TC_Stele
05-26-2006, 11:27 AM
Wow, that things huge. Pity what happens to it, but it doesn't look like a total loss.

Ballistic4N6
05-26-2006, 11:54 AM
Looks like it was underpowered for the weight and available lift. Classic wing dip for an at-stall-speed climb.

Rebel_Yell_21
05-26-2006, 12:21 PM
What a maroon....

RamsteinUSA
05-26-2006, 01:04 PM
i have a simple fix for taking the plane off without stall..

This wil be an anaolog fix:

Put some mercury switches on the plane. There wil be 2, 1 is set to about 10 degrees the other is set to 20 degrees.

These switches are just tubes filled with mercury and the mercury wil roll to the end of the tilted tubes with electrical connectors at the end of the tube. Whe the angle sof the tube reaches that angle the swtiches sens an analog on/off to the Microprocessor which sens a signal back to the RC controller. A lith/buzzer goes off on the hand held controller telling you it has reached that angle.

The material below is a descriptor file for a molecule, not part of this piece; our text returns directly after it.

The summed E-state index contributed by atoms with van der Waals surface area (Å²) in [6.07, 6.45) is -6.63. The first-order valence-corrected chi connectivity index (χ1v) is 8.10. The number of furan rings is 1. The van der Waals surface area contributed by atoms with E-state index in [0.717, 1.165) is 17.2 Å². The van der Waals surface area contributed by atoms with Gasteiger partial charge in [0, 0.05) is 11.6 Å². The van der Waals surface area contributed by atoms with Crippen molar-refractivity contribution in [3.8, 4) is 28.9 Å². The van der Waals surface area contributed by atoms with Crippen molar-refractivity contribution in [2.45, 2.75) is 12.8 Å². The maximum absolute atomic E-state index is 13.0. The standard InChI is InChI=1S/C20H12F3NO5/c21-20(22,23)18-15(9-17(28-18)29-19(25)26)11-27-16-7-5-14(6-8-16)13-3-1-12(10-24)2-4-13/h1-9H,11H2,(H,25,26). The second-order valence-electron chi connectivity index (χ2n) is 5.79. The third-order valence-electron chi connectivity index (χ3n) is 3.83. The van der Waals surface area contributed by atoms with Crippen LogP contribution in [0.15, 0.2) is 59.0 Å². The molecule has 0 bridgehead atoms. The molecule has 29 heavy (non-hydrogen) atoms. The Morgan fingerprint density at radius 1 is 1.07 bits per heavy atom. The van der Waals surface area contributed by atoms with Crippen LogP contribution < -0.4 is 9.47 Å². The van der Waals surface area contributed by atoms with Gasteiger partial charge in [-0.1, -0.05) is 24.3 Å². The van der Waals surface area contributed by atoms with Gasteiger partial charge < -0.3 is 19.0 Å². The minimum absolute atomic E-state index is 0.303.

You cannot know the angle from sight on this plane because of the distance fromt he plane while it takes off, so you must rely on feedback form the plane so you can avoid hitting a stall with to much stick when taking off...


So, to recap, while holding the RC controller, you can balance the stick position on lift-off with one switch/light/buzzer set to 10 degrees and another set to 20 degrees...
(these setting may take some adjustemnet on what the degrees should actually be set.. you can adjust for wind/temp obstacles..
while taking off the light/buzzer wil sound letitng you know the plane has gone beyond 10 degrees attitude and that you can still add more stick... if/when the 20 degree buzzer/light goes off you know the plane wil stall so you back off a bit...

these mercury switchtes are very very simple.. they only rely on gravity and the angle of the tube. These are very very small and the electrical currenty is very very small. and orf course the mercury is conductive so it completes the electrical circuit. These are very very cheap/inexpensive. The reason to have both light and buzzer is that when there is too much noise, you can see the lights.